The common profile of d.light users on Ataúro Island is mostly off-grid families whose average incomes are USD 100 per month but most of the incomes come from fishing and agriculture. Therefore, they do not have income stability because the weather conditions determine whether the income for the month will be successful or not. But let me introduce you to two examples to show you individual stories of d.light S250 beneficiaries in the village of Biqueli. Before going through each story, have a look at the below map of Biqueli to help you situate their story.
Map of Biqueli and its sub villages
Maria Marçal Lemos is a 38 years old woman with seven children from Uaruana. Her husband works as a fisherman and she collects fruit: bananas, papaya, cassava and coconuts. The land where she works is far away; she has to walk one hour everyday to get there and one hour more to go back home. In order to have time to do everything, she must get up around 5am but now that she has one d.light she can cook breakfast with some healthy lighting, instead of the kerosene that she used before.
Her oldest daughter is 18 years old and now she is studying in Dili, but her other children are still attending school on the island, and they use the d.light to study every night. They have been studying longer than before because there is no more unpleasant smoke damaging their eyes. Maria explains that it is very useful that the solar light has different levels of power available. She also keeps asking for more d.lights because she has a very big family, and with so many people living in the same house one light is not enough.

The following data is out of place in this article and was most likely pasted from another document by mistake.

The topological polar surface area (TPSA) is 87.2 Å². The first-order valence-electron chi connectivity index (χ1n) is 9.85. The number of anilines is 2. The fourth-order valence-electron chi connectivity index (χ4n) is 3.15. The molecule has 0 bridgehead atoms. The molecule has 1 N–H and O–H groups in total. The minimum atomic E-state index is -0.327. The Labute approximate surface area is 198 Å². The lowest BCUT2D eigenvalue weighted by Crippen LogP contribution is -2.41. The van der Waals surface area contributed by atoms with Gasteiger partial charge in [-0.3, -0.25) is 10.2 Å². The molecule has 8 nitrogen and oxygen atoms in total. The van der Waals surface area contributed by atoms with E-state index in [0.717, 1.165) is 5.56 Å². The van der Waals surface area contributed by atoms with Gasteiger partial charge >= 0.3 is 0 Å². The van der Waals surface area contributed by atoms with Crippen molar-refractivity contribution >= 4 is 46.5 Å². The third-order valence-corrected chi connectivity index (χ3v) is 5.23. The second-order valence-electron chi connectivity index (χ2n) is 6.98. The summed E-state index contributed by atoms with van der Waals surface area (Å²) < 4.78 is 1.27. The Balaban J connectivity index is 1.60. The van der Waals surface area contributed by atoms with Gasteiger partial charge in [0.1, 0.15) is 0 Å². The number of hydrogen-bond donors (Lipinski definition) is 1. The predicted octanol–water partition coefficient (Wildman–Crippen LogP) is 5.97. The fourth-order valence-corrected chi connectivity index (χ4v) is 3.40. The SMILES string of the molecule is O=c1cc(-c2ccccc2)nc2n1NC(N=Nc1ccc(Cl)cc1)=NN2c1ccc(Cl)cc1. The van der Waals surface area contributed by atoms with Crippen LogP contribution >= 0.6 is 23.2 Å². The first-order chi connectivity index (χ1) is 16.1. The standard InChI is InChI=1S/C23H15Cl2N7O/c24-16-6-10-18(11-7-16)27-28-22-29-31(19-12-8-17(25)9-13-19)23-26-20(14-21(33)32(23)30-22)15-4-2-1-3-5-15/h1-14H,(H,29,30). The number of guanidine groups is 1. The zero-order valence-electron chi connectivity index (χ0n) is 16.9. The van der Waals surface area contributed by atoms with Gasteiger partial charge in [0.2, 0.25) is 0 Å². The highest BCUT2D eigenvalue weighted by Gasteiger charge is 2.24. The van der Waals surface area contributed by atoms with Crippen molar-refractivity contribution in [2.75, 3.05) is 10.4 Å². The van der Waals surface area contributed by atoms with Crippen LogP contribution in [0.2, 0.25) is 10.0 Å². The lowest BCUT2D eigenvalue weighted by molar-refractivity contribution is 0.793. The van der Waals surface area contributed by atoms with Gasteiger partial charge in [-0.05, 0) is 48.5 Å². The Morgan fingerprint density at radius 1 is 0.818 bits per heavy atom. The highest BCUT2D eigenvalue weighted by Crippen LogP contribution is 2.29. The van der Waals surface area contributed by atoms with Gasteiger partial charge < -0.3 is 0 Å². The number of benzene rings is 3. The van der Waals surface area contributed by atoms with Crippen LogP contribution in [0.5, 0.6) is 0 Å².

Maria and two of her kids, Anita and Lorenzo
Far away from Uaruana we meet Hermeregildo Souza. He is a fisherman from Uatu’u, another community in Biqueli that belongs to the sub village of Ilidua. He is married to Aida Gomes, and they are both originally from Iliana. When they fell in love, their families didn’t agree with the engagement so they had to move to Uatu’u to live. After some years, they are now talking again with their people from Iliana, but they have decided to keep on living in Uatu’u because there they have already settled and grow their children there.
Besides fishing, he also owns some animals to sell. Their average income is around USD 35 per month. Before having the d.light, they used to burn flip-flops to have light during the night. Hermeregildo walks everyday along the seashore looking for old flip-flops brought by the tide, and then they put it in the garden, between two houses, to provide some light to his house and his neighbor’s. But the smoke and smell of burning the flip-flops, even in open air, made them sick. So they tried to alternate: one week they used kerosene (USD 3 per week) and then the other week they burnt the plastic flip-flops.
Hermeregildo, his wife Aida, and their youngest children, who you must know from a previous entrance in the blog
He is very happy now that after having the d.light, he doesn’t have to spend time looking for more flip-flops at the beach, and he can dedicate his time to go fishing or farming. He wants more d-lights because he says that now his daughter “steals” the light every night to study in her room, so she leaves the rest of the house in the darkness.
Every family in Biqueli has an interesting story to tell about their lives before and after having a d.light, but there is a common base: all the stories end up with a significant improvement in quality of life. Watching their smiles while they are sharing their experiences with you is priceless.
All photos by Olga Permanyer Martinez